This post has been edited by fromTheSprawl: 14 July 2011 - 04:58 PM

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#12 anonymous26   User is offline

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Re: The Demands of the Games Industry

Posted 14 July 2011 - 05:31 PM

View PostfromTheSprawl, on 15 July 2011 - 12:57 AM, said:

Natural talent for what?

The skills required to make games.

View PostfromTheSprawl, on 15 July 2011 - 12:57 AM, said:

Being a passionate gamer not enough?

Nowhere near enough! Making games is completely different to playing them. Did you know that a lot of people in the games industry actually don't like video games? They like the challenge of making them! So when someone comes along and says "I've been playing Zelda since before I was born" actually turns studios off to candidates. If you want to make games to have to show you like making them, not just playing them.

View PostfromTheSprawl, on 15 July 2011 - 12:57 AM, said:

I want to see the light of day in a game development company! When I buy a pc I'll set my heart to make a game with graphics.

You should set your heart on making a good game with graphics! Google other demos that people have made and create a demo of your own that beats theirs in terms of overall quality and complexity.
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#13 fromTheSprawl   User is offline

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Re: The Demands of the Games Industry

Posted 14 July 2011 - 06:09 PM

So does this mean a game company would only take an applicant seriously with his/her game if it is with graphics? How much graphics are we talking here? Are 2D shooters enough? The problem I have is I could make a game in console but I do not have any idea how to make one with graphics or sprites. One of the problems I also have is that I don't know how to make sprites.
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#14 anonymous26   User is offline

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Re: The Demands of the Games Industry

Posted 14 July 2011 - 06:36 PM

View PostfromTheSprawl, on 15 July 2011 - 02:09 AM, said:

So does this mean a game company would only take an applicant seriously with his/her game if it is with graphics? How much graphics are we talking here? Are 2D shooters enough? The problem I have is I could make a game in console but I do not have any idea how to make one with graphics or sprites. One of the problems I also have is that I don't know how to make sprites.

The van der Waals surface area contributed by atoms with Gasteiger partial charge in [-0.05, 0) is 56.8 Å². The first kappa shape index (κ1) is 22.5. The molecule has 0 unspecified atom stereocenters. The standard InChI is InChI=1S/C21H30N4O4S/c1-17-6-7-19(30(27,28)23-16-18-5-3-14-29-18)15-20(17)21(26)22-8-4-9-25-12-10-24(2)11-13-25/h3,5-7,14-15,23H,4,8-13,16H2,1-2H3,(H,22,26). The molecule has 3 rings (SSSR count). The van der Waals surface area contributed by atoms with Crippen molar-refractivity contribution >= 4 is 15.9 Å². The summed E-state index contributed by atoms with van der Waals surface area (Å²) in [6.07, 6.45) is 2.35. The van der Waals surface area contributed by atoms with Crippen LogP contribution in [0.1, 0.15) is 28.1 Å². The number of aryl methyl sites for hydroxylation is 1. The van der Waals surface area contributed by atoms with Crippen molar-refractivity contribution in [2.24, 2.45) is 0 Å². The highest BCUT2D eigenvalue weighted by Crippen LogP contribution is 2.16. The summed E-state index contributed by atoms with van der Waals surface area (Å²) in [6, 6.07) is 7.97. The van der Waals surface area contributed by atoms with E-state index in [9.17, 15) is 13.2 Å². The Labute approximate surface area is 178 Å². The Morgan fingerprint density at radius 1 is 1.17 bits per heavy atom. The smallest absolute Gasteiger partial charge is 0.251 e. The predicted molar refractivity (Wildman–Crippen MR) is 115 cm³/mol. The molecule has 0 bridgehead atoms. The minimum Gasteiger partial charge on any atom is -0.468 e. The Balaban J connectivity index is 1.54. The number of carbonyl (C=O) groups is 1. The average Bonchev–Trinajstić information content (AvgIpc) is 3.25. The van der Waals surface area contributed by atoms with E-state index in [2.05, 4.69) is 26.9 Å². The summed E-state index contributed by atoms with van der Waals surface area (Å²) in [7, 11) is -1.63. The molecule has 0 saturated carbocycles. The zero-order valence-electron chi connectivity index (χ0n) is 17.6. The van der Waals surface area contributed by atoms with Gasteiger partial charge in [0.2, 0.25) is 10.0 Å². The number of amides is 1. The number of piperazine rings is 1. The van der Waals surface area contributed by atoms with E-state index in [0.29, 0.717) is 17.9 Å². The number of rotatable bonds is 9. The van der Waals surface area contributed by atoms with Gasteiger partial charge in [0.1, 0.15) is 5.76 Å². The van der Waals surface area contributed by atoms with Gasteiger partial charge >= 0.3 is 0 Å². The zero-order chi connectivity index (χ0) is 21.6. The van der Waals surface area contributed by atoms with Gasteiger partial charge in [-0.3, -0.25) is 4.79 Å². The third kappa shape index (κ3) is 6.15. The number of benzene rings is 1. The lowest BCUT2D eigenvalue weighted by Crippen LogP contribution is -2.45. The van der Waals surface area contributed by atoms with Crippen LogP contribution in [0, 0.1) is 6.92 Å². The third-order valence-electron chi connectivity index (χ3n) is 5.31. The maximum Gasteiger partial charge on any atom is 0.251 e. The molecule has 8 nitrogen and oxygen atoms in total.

Everybody who develops games started out not knowing how to make them, ten years ago I had zero idea myself. I didn't come on forums expecting others to tell me how to make games. I put months then years in research from buying and reading books on game development, joined and ran organizations that attracted the attention of pro game developers and made friends in those circles. My first ever game was in 3D using OpenGL with AI, audio and everything. That was my very first attempt!

It's really quite simple - if you want to make games you have to be prepared to carry the burden of teaching yourself how to make them well. So many people want to make games that there is no patience or sympathy for those who come with "I don't knows...". It probably sounds harsh but that is the way it is. If you don't know then go and teach yourself.

There is also no specific formula for making a great demo beyond making sure that you create something that impresses significantly. Just making a demo with graphics is very unlikely to cut it.

This post has been edited by ButchDean: 14 July 2011 - 06:38 PM

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#15 fromTheSprawl   User is offline

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Re: The Demands of the Games Industry

Posted 14 July 2011 - 06:41 PM

Wow that is truly inspiring! guess I will start reading soon. :)
C++ is the de facto language for game programming right?